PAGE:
But the statute (s 10474.5) specifically provides for distribution of the maximum recovery ($20,000) among all entitled ‘without regard to the order of priority in which their respective judgments may have been obtained or their claims have been filed.’ The allowance of any recovery at all from the state is a matter of legislative beneficence. There is no constitutional or common law liability of the state to one defrauded by a realtor. It follows that the Legislature may place limits upon its gratuitous grant. “(T)he Legislature intended minimum and limited rather than maximum benefits to those otherwise qualifying.” (Nordahl v. Franzalia (Department of Real Estate), 48 Cal.App.3d 657, 661, 121 Cal.Rptr. 794, 796, quoting Wolff v. Hoaglund, 11 Cal.App.3d 227, 234, 89 Cal.Rptr. 778.) Respondents' assertion of priority because their order is ‘final’ is but an assertion of the priority of judgment or order which is specifically proscribed by the very legislation under which they seek to recover. We cannot accept their argument.
Respondents point to the portion of section 10474.5 which directs payment in the ratio of each claim to the aggregate claims ‘or in such other manner as the court deems equitable.’ They suggest that the trial court acted under the quoted phrase in giving priority to their claim. Review of the record, however, discloses that the only ‘equity’ suggested by the trial court was diligence of respondents in pursuing their remedies against the licensee and the commissioner. These are the priorities proscribed by the statute. Thus they cannot prevail. Respondents also argue that section 10474.5 requires pro rating only of ‘valid’ claims, and that appellants cannot share because they had not fully established their claims when payment to respondents was ordered. But to accept this argument would similarly defeat the stated statutory purpose of avoiding priorities based upon time of judgment or order.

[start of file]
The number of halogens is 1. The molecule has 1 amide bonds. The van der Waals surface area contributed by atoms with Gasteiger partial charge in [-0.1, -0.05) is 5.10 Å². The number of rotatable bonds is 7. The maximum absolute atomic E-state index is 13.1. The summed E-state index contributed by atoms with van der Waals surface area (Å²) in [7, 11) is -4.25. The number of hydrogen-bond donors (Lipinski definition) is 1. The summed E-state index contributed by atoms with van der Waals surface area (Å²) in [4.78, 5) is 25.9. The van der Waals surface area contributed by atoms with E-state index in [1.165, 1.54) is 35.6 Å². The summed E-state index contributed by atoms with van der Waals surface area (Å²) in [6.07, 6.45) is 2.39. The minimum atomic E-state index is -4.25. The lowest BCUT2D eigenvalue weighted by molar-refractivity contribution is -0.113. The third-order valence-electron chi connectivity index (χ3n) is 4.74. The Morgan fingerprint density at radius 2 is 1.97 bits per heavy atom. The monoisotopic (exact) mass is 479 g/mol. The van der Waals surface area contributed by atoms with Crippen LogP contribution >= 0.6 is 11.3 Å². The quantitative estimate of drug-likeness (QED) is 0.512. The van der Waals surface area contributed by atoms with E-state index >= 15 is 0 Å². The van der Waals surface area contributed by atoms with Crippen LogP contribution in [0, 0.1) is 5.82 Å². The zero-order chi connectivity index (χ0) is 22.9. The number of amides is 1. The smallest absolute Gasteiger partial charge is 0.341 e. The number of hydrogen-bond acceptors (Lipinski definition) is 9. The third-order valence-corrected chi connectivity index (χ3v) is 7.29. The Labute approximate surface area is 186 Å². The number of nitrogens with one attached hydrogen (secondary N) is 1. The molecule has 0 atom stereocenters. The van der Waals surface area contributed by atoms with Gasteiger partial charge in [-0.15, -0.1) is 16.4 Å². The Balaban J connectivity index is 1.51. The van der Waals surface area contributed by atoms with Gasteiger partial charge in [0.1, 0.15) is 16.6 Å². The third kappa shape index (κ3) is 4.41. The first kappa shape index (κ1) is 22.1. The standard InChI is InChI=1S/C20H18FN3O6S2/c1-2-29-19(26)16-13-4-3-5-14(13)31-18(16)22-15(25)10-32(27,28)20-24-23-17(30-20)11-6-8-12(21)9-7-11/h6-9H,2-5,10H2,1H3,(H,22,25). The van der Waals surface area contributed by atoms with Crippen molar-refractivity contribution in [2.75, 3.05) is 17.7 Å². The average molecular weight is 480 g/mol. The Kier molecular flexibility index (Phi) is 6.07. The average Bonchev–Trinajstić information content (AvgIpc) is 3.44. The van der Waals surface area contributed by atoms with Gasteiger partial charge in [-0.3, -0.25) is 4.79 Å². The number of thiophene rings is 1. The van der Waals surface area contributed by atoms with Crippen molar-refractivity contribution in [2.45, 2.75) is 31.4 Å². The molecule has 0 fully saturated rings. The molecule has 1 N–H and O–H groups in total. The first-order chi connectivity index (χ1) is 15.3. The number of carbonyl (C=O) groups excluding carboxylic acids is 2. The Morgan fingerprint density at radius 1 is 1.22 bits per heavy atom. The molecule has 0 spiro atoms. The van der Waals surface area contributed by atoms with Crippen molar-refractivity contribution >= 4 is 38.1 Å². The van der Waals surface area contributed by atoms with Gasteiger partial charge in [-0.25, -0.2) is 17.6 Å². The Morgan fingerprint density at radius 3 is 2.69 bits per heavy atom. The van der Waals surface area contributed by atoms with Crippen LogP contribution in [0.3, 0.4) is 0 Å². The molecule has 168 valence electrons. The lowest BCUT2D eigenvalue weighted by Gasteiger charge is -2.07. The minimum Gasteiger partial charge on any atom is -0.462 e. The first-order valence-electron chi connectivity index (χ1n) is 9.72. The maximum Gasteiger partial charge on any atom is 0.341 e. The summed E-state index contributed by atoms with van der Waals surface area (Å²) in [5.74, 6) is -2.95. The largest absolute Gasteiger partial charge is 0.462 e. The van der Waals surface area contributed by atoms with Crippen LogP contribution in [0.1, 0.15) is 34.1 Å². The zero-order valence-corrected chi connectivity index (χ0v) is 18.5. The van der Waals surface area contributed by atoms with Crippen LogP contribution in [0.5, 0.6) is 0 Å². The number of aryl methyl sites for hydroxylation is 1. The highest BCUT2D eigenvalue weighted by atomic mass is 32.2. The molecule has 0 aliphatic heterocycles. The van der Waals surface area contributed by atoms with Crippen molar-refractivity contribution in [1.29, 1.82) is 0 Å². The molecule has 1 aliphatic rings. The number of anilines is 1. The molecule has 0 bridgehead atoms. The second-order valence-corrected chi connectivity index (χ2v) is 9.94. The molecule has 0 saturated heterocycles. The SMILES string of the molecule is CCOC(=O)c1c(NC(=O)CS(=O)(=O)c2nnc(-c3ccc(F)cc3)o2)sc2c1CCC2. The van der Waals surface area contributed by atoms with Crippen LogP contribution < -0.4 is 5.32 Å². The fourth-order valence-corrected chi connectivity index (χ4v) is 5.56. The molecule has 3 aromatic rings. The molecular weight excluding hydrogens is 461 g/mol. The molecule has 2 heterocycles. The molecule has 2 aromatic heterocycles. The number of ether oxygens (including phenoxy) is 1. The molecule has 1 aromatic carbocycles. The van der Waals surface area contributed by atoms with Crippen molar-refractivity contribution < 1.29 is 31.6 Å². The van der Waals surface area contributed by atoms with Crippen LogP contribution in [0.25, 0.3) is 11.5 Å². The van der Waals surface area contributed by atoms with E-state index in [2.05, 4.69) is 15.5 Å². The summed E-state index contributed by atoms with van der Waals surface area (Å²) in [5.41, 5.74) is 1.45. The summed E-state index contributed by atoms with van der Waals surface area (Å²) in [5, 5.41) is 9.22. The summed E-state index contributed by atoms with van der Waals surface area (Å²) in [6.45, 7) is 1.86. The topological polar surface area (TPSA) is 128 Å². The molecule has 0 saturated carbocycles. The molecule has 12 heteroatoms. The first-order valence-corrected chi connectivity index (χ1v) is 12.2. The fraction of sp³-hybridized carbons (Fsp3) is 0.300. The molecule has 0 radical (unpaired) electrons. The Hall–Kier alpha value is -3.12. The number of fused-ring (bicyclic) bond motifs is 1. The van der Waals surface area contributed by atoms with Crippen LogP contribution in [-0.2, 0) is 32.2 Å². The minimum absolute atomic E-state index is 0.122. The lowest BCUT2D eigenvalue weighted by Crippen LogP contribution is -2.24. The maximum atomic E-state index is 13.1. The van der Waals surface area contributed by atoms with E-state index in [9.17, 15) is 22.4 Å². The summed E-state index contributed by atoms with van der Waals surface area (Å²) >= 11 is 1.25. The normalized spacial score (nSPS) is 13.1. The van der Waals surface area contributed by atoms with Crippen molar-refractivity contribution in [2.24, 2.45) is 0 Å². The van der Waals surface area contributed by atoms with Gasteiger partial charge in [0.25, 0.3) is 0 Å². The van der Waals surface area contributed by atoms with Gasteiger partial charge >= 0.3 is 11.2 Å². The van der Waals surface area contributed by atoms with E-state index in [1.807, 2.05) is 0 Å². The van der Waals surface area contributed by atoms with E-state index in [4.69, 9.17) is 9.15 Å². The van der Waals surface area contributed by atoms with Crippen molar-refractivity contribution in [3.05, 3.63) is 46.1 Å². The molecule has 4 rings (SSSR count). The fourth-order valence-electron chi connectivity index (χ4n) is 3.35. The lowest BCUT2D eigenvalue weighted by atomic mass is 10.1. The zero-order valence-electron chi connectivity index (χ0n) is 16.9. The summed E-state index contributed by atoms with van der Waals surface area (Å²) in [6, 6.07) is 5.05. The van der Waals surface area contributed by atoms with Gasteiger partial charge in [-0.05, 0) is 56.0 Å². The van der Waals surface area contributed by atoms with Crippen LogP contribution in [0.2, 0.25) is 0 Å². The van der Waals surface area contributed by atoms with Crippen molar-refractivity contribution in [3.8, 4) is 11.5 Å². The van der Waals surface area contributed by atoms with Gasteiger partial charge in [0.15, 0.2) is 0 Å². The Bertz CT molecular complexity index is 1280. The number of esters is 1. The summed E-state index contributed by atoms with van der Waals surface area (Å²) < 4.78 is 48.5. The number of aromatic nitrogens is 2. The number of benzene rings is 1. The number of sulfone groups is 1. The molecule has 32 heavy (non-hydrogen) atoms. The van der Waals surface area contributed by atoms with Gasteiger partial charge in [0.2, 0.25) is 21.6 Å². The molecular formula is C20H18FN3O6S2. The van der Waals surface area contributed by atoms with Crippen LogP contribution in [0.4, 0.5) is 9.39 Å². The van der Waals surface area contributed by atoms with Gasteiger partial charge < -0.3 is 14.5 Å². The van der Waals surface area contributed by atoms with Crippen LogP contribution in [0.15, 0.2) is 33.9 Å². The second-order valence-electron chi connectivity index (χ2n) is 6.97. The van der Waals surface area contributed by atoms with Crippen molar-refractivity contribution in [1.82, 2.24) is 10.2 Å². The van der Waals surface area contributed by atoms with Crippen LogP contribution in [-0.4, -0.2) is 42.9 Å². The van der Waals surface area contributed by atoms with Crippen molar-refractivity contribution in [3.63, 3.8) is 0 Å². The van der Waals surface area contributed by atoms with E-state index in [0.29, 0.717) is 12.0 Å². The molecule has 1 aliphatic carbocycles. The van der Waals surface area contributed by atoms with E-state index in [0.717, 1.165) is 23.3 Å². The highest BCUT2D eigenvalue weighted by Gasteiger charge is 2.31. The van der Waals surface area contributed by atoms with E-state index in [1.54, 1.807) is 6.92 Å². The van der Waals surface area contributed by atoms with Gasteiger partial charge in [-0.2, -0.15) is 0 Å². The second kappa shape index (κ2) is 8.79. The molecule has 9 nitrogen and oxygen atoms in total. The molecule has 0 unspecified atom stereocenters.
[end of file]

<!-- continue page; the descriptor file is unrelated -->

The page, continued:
Respondents also contend that appellants are not parties to the action, and thus have no right to appeal. But they became parties by filing their claims against the fund in response to the published order of the trial court requiring all claims to be filed by a fixed date. It is true that this order was made slightly more than 60 days after notice to the commissioner of entry of the order against the fund, but the commissioner had filed notice of appeal on the 59th day, and the order in respondents' favor thus was not final. This procedural thicket results from the failure of the statute to require publication of notice to prospective claimants upon the filing of any claim, or at least to fix a cut-off date for filing of claims. It seems unlikely that reallocation is meant to extend over an indefinite period—perhaps even after payment of one or several claimants, thus requiring repayment to the fund. Yet the current failure to provide any procedural program leaves such problems entirely open and unresolved.
Section 10474.5 provides that ‘the court may require all claimants and prospective claimants against one licensee to be joined in one action * * *.’ The reference to ‘prospective claimants' clearly contemplates consideration of claims not filed when the first action is brought. That legislative purpose would be defeated by denying an appeal to the obviously aggrieved appellants who seek only that equality of proportionate payment which the statute grants them. We urge legislative consideration of clarifying amendments, but in the instant case feel constrained to carry out the apparent legislative intent by remanding the present case.
Judgment reversed, with directions to the trial court to determine the validity of appellants' claims against the fund, and to direct proportionate sharing by all qualified claimants, including respondents, in the amount available from the fund.
DRAPER, Presiding Justice.
HAROLD C. BROWN and DEVINE,* JJ., concur.